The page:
The spatial mapping of the carceral space of the current United States/Mexico border grounded in a visuality and authorial positionality of home bears kindred project with, among others, Omar Pimienta’s Album of Fences on the border in Tijuana, and Miguel Fernández de Castro’s Grammar of Gates on the Sonora/Arizona border and ancestral lands of the Tohono O’odham Nation. Los muros no son para siempre also articulates a direct affront to performances of walking in border space, both contemporary and historical, that become rather statements of right to a space not home, a means of amassing colonial cartographic data. JD Pluecker’s “Walk Me Onto Land” in Ford Over, for example, critically responds to such colonizing movement in following two walking figures through the works of Jean-Louis Berlandier and Lino Sánchez y Tapia, who travelled with the Mexican Border Commission in 1827–29. In this historical case, walking is concurrent with appropriating space of the border. Today, journalistic expeditions along the route of the border wall, or documentary travels such as the film The River and the Wall become more than anything performances of right of passage, the reification of the property line. In a spirit shared with Brett Story’s film The Prison in Twelve Landscapes, Los muros no son para siempre hardly shows blatant manifestations of state force: instead, the movements of the project itself articulate geographies of the excesses of the neoliberal state.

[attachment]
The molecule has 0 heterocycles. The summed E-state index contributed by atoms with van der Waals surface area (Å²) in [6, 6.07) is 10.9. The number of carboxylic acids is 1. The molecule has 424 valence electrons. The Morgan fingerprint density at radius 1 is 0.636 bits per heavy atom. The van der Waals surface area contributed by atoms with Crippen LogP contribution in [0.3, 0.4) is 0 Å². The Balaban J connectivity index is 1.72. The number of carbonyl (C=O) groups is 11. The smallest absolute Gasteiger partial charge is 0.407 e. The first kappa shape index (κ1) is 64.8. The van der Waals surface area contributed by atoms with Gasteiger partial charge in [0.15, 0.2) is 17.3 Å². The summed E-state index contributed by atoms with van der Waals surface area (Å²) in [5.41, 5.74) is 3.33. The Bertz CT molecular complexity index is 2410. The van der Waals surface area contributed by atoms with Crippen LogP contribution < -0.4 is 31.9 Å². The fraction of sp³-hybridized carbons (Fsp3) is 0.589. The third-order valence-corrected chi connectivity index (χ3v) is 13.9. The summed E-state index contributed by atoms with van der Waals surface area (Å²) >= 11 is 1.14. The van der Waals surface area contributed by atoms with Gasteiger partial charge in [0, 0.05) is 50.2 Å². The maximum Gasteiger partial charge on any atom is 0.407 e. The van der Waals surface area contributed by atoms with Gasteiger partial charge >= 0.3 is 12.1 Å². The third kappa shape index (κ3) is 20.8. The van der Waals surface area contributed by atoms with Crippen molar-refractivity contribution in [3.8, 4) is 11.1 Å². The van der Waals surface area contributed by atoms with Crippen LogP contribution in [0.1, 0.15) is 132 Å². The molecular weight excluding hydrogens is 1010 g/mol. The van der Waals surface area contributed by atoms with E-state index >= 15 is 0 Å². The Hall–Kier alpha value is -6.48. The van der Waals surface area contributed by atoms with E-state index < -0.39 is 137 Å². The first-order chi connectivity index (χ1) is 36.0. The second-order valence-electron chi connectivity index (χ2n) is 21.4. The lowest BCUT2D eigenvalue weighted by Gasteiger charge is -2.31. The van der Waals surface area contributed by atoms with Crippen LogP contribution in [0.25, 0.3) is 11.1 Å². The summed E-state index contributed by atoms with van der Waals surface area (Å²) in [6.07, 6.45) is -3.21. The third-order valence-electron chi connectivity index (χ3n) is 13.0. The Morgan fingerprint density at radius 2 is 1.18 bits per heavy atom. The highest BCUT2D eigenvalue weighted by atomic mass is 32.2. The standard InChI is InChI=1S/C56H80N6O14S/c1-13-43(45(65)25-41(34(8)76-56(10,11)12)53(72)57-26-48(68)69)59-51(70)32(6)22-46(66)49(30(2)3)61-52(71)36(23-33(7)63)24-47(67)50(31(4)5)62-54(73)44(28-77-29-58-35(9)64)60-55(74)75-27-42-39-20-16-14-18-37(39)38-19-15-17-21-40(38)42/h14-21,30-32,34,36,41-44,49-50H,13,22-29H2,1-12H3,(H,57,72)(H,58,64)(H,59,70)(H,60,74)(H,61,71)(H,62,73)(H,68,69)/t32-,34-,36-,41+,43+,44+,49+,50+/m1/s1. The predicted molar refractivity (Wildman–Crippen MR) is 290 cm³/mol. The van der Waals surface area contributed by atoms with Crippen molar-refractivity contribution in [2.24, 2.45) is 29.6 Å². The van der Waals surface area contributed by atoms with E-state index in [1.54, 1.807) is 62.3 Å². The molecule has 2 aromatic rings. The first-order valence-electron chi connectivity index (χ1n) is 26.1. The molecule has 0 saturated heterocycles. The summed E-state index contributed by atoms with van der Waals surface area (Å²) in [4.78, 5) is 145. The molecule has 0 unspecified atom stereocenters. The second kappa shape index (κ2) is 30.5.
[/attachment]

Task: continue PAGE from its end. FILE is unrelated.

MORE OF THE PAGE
The zine is an apt form for a project attending to the scraps of experience of peripheries, the residues of sites on the body, the found objects, the lost dog, jotted sensations. The way in which seemingly peripheral, surplus spaces are integral to the structure of the border line is articulated in objects and notations moving through spaces of daily life. The movement towards the boundary wall at the speed of a walk creates a bisection of the wall’s organization of space. Carceral geographer Brett Story articulates an argument of Ruth Wilson Gilmore’s Golden Gulag,
surplus land, surplus labor, surplus state capacity, and surplus capital geographically distributed along the poles of urban and rural space all threaten to produce crisis in a capitalist system, either economically, through over-accumulation, or socially, as political unrest … Prison infrastructure helps absorb over-accumulated capital and puts idled or surplus land back into productive use, partially and temporarily resolving some of the contradictions inherent to capital circulation.